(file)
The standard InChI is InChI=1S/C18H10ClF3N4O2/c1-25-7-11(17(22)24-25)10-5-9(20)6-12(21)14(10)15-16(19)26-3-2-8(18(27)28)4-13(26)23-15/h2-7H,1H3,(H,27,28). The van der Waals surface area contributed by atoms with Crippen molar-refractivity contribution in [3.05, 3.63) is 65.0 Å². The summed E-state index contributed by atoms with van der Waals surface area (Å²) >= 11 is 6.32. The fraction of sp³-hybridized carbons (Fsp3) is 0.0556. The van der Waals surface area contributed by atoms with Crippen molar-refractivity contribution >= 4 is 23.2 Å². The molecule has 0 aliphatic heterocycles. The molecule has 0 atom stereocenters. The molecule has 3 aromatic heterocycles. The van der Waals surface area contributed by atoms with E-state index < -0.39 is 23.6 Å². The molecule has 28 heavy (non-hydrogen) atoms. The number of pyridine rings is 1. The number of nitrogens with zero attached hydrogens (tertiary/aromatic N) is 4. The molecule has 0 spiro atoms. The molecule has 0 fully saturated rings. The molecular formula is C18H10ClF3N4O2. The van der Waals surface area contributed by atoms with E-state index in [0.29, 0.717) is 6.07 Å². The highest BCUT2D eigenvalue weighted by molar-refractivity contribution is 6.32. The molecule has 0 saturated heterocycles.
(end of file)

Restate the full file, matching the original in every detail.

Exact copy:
The standard InChI is InChI=1S/C18H10ClF3N4O2/c1-25-7-11(17(22)24-25)10-5-9(20)6-12(21)14(10)15-16(19)26-3-2-8(18(27)28)4-13(26)23-15/h2-7H,1H3,(H,27,28). The van der Waals surface area contributed by atoms with Crippen molar-refractivity contribution in [3.05, 3.63) is 65.0 Å². The summed E-state index contributed by atoms with van der Waals surface area (Å²) >= 11 is 6.32. The fraction of sp³-hybridized carbons (Fsp3) is 0.0556. The van der Waals surface area contributed by atoms with Crippen molar-refractivity contribution >= 4 is 23.2 Å². The molecule has 0 aliphatic heterocycles. The molecule has 0 atom stereocenters. The molecule has 3 aromatic heterocycles. The van der Waals surface area contributed by atoms with E-state index < -0.39 is 23.6 Å². The molecule has 28 heavy (non-hydrogen) atoms. The number of pyridine rings is 1. The number of nitrogens with zero attached hydrogens (tertiary/aromatic N) is 4. The molecule has 0 spiro atoms. The molecule has 0 fully saturated rings. The molecular formula is C18H10ClF3N4O2. The van der Waals surface area contributed by atoms with E-state index in [0.29, 0.717) is 6.07 Å². The highest BCUT2D eigenvalue weighted by molar-refractivity contribution is 6.32. The molecule has 0 saturated heterocycles.